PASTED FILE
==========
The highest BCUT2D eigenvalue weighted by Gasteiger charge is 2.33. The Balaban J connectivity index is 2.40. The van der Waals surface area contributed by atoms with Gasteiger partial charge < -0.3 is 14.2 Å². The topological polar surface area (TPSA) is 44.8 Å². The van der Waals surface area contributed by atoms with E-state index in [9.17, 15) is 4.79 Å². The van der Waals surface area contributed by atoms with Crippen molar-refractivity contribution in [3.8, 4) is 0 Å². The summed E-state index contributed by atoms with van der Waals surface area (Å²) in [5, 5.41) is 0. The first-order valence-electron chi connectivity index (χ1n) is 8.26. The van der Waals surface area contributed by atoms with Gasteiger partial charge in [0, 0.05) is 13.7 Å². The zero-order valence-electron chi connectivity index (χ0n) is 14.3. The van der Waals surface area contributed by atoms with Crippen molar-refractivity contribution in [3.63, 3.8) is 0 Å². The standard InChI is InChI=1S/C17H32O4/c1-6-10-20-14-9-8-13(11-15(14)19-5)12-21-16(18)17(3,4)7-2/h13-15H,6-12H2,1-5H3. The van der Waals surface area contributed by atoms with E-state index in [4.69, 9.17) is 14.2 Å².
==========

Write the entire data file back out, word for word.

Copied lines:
The highest BCUT2D eigenvalue weighted by Gasteiger charge is 2.33. The Balaban J connectivity index is 2.40. The van der Waals surface area contributed by atoms with Gasteiger partial charge < -0.3 is 14.2 Å². The topological polar surface area (TPSA) is 44.8 Å². The van der Waals surface area contributed by atoms with E-state index in [9.17, 15) is 4.79 Å². The van der Waals surface area contributed by atoms with Crippen molar-refractivity contribution in [3.8, 4) is 0 Å². The summed E-state index contributed by atoms with van der Waals surface area (Å²) in [5, 5.41) is 0. The first-order valence-electron chi connectivity index (χ1n) is 8.26. The van der Waals surface area contributed by atoms with Gasteiger partial charge in [0, 0.05) is 13.7 Å². The zero-order valence-electron chi connectivity index (χ0n) is 14.3. The van der Waals surface area contributed by atoms with Crippen molar-refractivity contribution in [3.63, 3.8) is 0 Å². The standard InChI is InChI=1S/C17H32O4/c1-6-10-20-14-9-8-13(11-15(14)19-5)12-21-16(18)17(3,4)7-2/h13-15H,6-12H2,1-5H3. The van der Waals surface area contributed by atoms with E-state index in [4.69, 9.17) is 14.2 Å².